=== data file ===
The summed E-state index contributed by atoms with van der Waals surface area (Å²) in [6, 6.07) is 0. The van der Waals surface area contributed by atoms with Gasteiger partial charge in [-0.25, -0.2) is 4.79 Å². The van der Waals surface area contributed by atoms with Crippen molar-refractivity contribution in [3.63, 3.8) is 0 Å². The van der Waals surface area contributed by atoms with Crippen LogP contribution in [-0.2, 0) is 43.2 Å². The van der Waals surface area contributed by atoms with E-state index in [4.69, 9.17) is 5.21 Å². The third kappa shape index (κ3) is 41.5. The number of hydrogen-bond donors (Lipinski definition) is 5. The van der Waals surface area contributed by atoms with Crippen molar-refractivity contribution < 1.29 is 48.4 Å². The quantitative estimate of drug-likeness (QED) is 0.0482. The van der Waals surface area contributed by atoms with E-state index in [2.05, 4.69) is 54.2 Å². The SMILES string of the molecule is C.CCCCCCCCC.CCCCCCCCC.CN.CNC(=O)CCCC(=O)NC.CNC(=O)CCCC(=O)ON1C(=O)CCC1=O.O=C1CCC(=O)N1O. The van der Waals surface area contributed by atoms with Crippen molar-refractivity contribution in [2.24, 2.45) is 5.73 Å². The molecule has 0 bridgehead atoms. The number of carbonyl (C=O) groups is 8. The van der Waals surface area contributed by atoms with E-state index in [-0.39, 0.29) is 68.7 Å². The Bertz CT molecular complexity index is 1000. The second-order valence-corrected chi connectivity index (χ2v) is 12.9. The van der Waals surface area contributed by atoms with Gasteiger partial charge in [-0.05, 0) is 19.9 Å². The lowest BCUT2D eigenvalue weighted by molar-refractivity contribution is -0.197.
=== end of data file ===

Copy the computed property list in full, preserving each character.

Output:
The summed E-state index contributed by atoms with van der Waals surface area (Å²) in [6, 6.07) is 0. The van der Waals surface area contributed by atoms with Gasteiger partial charge in [-0.25, -0.2) is 4.79 Å². The van der Waals surface area contributed by atoms with Crippen molar-refractivity contribution in [3.63, 3.8) is 0 Å². The van der Waals surface area contributed by atoms with Crippen LogP contribution in [-0.2, 0) is 43.2 Å². The van der Waals surface area contributed by atoms with E-state index in [4.69, 9.17) is 5.21 Å². The third kappa shape index (κ3) is 41.5. The number of hydrogen-bond donors (Lipinski definition) is 5. The van der Waals surface area contributed by atoms with Crippen molar-refractivity contribution < 1.29 is 48.4 Å². The quantitative estimate of drug-likeness (QED) is 0.0482. The van der Waals surface area contributed by atoms with E-state index in [2.05, 4.69) is 54.2 Å². The SMILES string of the molecule is C.CCCCCCCCC.CCCCCCCCC.CN.CNC(=O)CCCC(=O)NC.CNC(=O)CCCC(=O)ON1C(=O)CCC1=O.O=C1CCC(=O)N1O. The van der Waals surface area contributed by atoms with Crippen molar-refractivity contribution in [2.24, 2.45) is 5.73 Å². The molecule has 0 bridgehead atoms. The number of carbonyl (C=O) groups is 8. The van der Waals surface area contributed by atoms with E-state index in [-0.39, 0.29) is 68.7 Å². The Bertz CT molecular complexity index is 1000. The second-order valence-corrected chi connectivity index (χ2v) is 12.9. The van der Waals surface area contributed by atoms with Gasteiger partial charge in [-0.05, 0) is 19.9 Å². The lowest BCUT2D eigenvalue weighted by molar-refractivity contribution is -0.197.